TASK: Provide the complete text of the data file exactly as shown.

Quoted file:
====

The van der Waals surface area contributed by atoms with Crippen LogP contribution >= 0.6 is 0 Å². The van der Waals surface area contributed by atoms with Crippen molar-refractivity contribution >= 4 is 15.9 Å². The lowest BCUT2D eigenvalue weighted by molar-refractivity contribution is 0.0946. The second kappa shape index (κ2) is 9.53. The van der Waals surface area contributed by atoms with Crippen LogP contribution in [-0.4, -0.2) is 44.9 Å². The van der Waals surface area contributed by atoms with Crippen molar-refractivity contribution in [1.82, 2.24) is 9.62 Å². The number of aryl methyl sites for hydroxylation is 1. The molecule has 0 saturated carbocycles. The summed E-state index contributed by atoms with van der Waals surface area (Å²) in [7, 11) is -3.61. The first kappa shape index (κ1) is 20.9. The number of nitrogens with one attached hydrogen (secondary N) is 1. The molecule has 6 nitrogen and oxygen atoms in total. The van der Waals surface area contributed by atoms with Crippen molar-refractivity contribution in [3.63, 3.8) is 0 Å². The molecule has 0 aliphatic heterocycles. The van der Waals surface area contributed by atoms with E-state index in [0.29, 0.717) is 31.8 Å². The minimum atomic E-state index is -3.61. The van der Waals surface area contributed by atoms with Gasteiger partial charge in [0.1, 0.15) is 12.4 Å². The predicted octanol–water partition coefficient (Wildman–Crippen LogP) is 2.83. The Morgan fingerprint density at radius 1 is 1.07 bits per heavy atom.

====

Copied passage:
The van der Waals surface area contributed by atoms with Crippen LogP contribution >= 0.6 is 0 Å². The van der Waals surface area contributed by atoms with Crippen molar-refractivity contribution >= 4 is 15.9 Å². The lowest BCUT2D eigenvalue weighted by molar-refractivity contribution is 0.0946. The second kappa shape index (κ2) is 9.53. The van der Waals surface area contributed by atoms with Crippen LogP contribution in [-0.4, -0.2) is 44.9 Å². The van der Waals surface area contributed by atoms with Crippen molar-refractivity contribution in [1.82, 2.24) is 9.62 Å². The number of aryl methyl sites for hydroxylation is 1. The molecule has 0 saturated carbocycles. The summed E-state index contributed by atoms with van der Waals surface area (Å²) in [7, 11) is -3.61. The first kappa shape index (κ1) is 20.9. The number of nitrogens with one attached hydrogen (secondary N) is 1. The molecule has 6 nitrogen and oxygen atoms in total. The van der Waals surface area contributed by atoms with Crippen molar-refractivity contribution in [3.63, 3.8) is 0 Å². The molecule has 0 aliphatic heterocycles. The van der Waals surface area contributed by atoms with E-state index in [0.29, 0.717) is 31.8 Å². The minimum atomic E-state index is -3.61. The van der Waals surface area contributed by atoms with Gasteiger partial charge in [0.1, 0.15) is 12.4 Å². The predicted octanol–water partition coefficient (Wildman–Crippen LogP) is 2.83. The Morgan fingerprint density at radius 1 is 1.07 bits per heavy atom.